What do you do with your ethical and moral beliefs when nationalism takes precedence …

    Hell’s Tooth, that sounds alarming.

    • “Regardless of the merits of the argument” ?

      Yeah, probably a bit of hyperbole there. One forgets that every word one says in a blog or in replies to comments, is examined through a microscope. And probably rightly so. But it is rather hard work.

      The truth of the matter is that I never hear a bad word about New Zealand when I’m overseas, so I may have become a liittle complacent on the issue of justified criticism of the country.

  20. Brewer, there would have been no Israeli invasion of Gaza had Hamas not continued to fire rockets from behind the human shield and fire rockets from within populated areas.

    Had the Arab nations in 1948 accepted Israel’s right to exist, there would by now be a settled Palestinian nation. Jerusalem would have continued to be a shared city because there would have been no wars in 1966 or 1973 (or whatever the year).

    Neither Arab nor Jew comes out of this conflict with a great deal of credit but unless they want the conflict to continue for another 60 years both sides are going to have to make some concessions and it is clear that the Israelis will make no concessions whilst threatened with extinction and the Palestinians will not make concessions under the shadow of Israeli tanks.

    I sometimes wonder whether the best solution would be for the region to be obliterated in a nuclear holocaust. That way it will not be fit for anyone to live there, which will solve the problem (Warning: irony involved).

  21. For what it’s worth, timing is everything I guess. I was in the UK in 1983 – freshly subversive/radical/seditious/anarchistic/a misguided Marxist puppet (Muldoon obviously had his thesaurus to hand)… and freshly thrice convicted. The question was, would I get a U.S. visa? Yes, apparently the government of my own country is the only one to consider my criminal convictions (civil disobedience) should be upheld and limit my life potential – however ethically justified. Sigh. I was often questioned in the UK about the protests, and it was generally assumed that I would hold a racist conservative pro-rugby ‘combo’ standpoint.

    I imagine the Dawn Raids are still remembered by many Pacific Island NZ’ers, and those Nazi style goon squads of the 60’s, 70’s and 80’s arose yet again in a gross overreaction against Tuhoi.
    Practice intimidation and assault was freely exercised in Masterton and Ruatoria streets at night by Trentham trainees in full riot gear in the late 80’s, while the middle classes no doubt settled themselves comfortably unaware in front of the TV.

    Opposition to nuclear warships was followed hard on the heels by the sinking of the Rainbow Warrior, and a nice island sojourn for the offenders. My overseas visitors viewed it as a ‘bit of a joke’ – “NZ struck by terrorists” – but then the target wasn’t NZ, it was Greenpeace who were often viewed as ‘subversive radicals’ (of course).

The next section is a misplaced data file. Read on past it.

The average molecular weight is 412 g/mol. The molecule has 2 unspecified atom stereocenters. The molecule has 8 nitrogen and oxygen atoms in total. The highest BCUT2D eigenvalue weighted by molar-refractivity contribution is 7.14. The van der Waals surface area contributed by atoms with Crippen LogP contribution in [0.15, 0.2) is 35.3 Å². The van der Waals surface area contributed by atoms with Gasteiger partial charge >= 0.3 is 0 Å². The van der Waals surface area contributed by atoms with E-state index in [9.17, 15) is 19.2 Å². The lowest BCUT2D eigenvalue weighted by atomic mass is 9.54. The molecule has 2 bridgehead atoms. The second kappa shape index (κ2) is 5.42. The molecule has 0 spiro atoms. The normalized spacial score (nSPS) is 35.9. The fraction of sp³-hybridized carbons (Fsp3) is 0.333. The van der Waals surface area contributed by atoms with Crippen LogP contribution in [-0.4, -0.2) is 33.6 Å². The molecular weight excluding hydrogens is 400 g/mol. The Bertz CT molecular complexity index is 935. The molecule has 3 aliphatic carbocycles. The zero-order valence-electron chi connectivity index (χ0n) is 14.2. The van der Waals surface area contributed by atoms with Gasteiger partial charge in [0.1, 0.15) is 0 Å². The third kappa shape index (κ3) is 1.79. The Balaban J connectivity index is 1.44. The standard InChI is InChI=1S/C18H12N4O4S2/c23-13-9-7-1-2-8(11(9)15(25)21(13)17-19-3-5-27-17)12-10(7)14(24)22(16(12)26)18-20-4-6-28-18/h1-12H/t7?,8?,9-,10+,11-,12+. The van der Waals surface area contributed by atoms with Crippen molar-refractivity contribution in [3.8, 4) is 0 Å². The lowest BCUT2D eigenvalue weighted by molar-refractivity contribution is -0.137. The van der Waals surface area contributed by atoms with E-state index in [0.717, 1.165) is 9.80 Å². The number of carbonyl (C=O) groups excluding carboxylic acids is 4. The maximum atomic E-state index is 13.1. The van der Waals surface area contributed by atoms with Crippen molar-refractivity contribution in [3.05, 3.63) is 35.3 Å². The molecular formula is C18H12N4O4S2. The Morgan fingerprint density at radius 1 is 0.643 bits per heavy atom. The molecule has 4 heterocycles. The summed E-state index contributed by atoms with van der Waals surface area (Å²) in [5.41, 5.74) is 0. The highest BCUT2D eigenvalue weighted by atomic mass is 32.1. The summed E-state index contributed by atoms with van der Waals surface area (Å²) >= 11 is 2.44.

It’s likely foreign nationals are seldom aware of NZ internal issues, and only superficially informed of anything major, and assuming they aren’t ‘too polite’ to be frank in their opinions it’s unlikely many care to comment anyway, from my experience.

    While we may appear as a very small blur at the bottom of the globe, it also seems that we have the distinct geographical advantage in providing an objective analysis of world events. However, I feel we often lack the courage or integrity to look hard at reflections of our own shortcomings.

  22. Ben: “gormless”, eh? Youse oughtn’t’ve wrote that. Retraction is retracted. Back to Square 1, pal.

  23. Ben.
    Operation Cast Lead was planned during a truce.
    Israel’s own Intelligence and Terrorism
    Information Center at the Israel
    Intelligence Heritage & Commemoration Center confirmed that Hamas held strictly to the cease-fire. Here is the money quote:
    “4. An analysis of the situation on the ground indicates two distinct periods:
    i) A period of relative quiet between June 19 and November 4: As of June 19,
    there was a marked reduction in the extent of attacks on the western Negev
    population. The lull was sporadically violated by rocket and mortar shell fire, carried out
    by rogue terrorist organizations, in some instance in defiance of Hamas (especially by
    Fatah and Al-Qaeda supporters). Hamas was careful to maintain the ceasefire.”
    http://www.terrorism-info.org.il/malam_multimedia/English/eng_n/pdf/hamas_e017.pdf

    The very small amount of rocket fire during the period was attributed to other groups, particularly the U.S. and Israel backed Fatah:
    http://www.wnd.com/index.php?fa=PAGE.view&pageId=87743

    Let us be very clear about rockets. The number of Israeli casualties from this form of protest amounts to less than one half of one percent of the Israeli road toll – one or two persons per year who happen to receive a direct hit. They are not anti-personnel weapons and cannot be aimed. They are pieces of plumbing pipe packed with sodium and sugar for the most part.
    Compare this with the 1,441 Palestinian children killed since September 29, 2000, the majority (the British Medical Journal “Lancet” tells us) by bullets to the upper body – the sniper’s wound.

    The town now called Sderot is a major target for rockets. The real name of this town is Najd and it was ethnically cleansed about a month before the 1948 War began. The residents were driven at gunpoint to Gaza where they remain to this day, about 14 kilometres from the land they own
    .